Poems by Dana Trick
Born a first-generation Mexican-Canadian-American autistic with ADHD, Dana Trick lives in Southern California where it is clearly foolish to wear black any day but she does it anyway. She spends her days writing emotional poems and weird stories, and drawing crappy art and comic strips. She enjoys learning about the history and the various mythologies of Latin America and Asia as well as the history and culture of disabilities. Her work has been published in the Art of Autism, the Lothlorien Poetry Journal, The Quiver Review, and The Ugly Writers. She wishes the reader a nice day.
I hated these pieces of clothing as a child.
A weak defense,
Pathetic girly things,
A prison of cloth.
In a generation-old rebellion,
I dutifully wore pants and shorts,
Proving my ability, my strength, my difference
To anyone who complains of my failing feminity,
To anyone who wears misogynism on their selves.
As an adult overflowing with questions and doubts,
The hidden envy is all over me
As I daydream of myself
Walking in the sublime freedom of a skirt.
Song of Maturity
Through my headphones,
The calming lullabies traveling
Through my mind like a ribbon.
The sweet melodies and songs
Are just the repeating chants
Of a bad poet—Why do I listen to them?
With these trembling hands,
I took the soft headphones off.
In the blazing heat of the day,
I see a sight beyond imagination:
A scene of mangled notes.
Through the flames of burning instruments,
I find the beauty of humanity
Past the sorrowful screams.
Without a wall between me and the world,
Myself now drenched in fear and scars,
I walk forwards.
I don't know
What's wrong with me,
Can't you hear
My mind going
To Share a Poem
To share a poem is truly terrifying.
I made them with my screams,
My tears, my hopes, my dreams,
My humor, my pride, my hatred,
My kindness, my stubbornness, my beliefs,
My heart, myself.
As an eager child so foolish in daydreaming,
I once reckless sang my poems
To my friends who loved them,
But now I can no longer find them
In this world of adulthood,
Where my mouth is sown shut.
But frequently, too often, too silent,
I’d screamed my poems to nowhere
But stopping when strangers get too close.
I would like very much
To recklessly and carelessly sing my heart again.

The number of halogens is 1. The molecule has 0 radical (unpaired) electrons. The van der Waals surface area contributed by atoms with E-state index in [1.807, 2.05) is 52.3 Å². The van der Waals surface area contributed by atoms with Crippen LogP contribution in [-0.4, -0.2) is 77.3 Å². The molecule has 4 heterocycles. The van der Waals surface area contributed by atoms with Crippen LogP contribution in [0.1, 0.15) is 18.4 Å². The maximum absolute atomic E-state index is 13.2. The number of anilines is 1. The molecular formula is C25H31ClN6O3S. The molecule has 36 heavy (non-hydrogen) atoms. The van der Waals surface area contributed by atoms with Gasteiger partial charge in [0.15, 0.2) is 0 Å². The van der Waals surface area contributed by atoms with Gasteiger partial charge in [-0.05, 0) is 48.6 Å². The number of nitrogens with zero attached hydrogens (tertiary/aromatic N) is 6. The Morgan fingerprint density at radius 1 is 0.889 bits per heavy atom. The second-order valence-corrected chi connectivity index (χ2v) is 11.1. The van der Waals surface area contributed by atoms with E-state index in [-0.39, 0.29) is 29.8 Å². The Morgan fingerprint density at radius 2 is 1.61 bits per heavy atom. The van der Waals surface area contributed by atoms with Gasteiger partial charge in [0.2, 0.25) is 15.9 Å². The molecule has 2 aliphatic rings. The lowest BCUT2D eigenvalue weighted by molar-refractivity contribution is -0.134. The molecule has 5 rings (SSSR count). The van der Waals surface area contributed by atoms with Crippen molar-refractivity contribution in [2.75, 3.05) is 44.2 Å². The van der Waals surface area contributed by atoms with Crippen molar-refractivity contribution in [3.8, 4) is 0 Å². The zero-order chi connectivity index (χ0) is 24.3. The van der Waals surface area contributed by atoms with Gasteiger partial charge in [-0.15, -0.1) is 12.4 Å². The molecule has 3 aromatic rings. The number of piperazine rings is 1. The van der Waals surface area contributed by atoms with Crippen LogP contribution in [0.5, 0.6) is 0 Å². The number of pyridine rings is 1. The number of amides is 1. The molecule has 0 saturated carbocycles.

Here on this blank paper,
I wrote my tears
And threw it into the sea of people.
Contain a private scribble
That I suddenly want to show the world.
With messy handwriting
And definitions scattered,
I cast the bottle recklessly.
It's not meant for someone
But I hope whoever picks it up,
Please don't shatter my message.
This Glass of Milk Goes To The Latinx Who Don’t Like Spicy
This cup of milk goes to the Latinxs
Whose tongues of Spanish and Indigenous
Can’t handle the salsas of their mamas, tias, and abuelitas.
This jug of dairy goes to the Latinxs
Who desperately and meticulously
Pick out the pieces of bright peepers and jalapenos
From the plates in front of them,
Depressingly avoiding their family's disappointing stares.
This carton of leche goes to the Latinxs
Who wear their Latinx heart on their sleeves
Each time they be who they are,
Each time they love who they are,
Each time they love the communities they are a part of.
Hating the perfect image I have of myself.
Hating the imperfect reality I live in,
I look at the mirror in front of me.
Tears streaming from my hurt eyes,
I smash the mirror with wraith,
Destroying the image and reality
From my confused mind.
I let the falling shards of glass
Scar these bare hands of mine,
The blood crying out the words
I’ve hidden for so long.
Come, my dear,
Let me carry your fears.
When you see the broken shards,
All the honest lies and traitorous truths,
Reflect on what you lost and learned
As I cradle you in broken worlds.
Those scars will heal
And advise you
If you let them.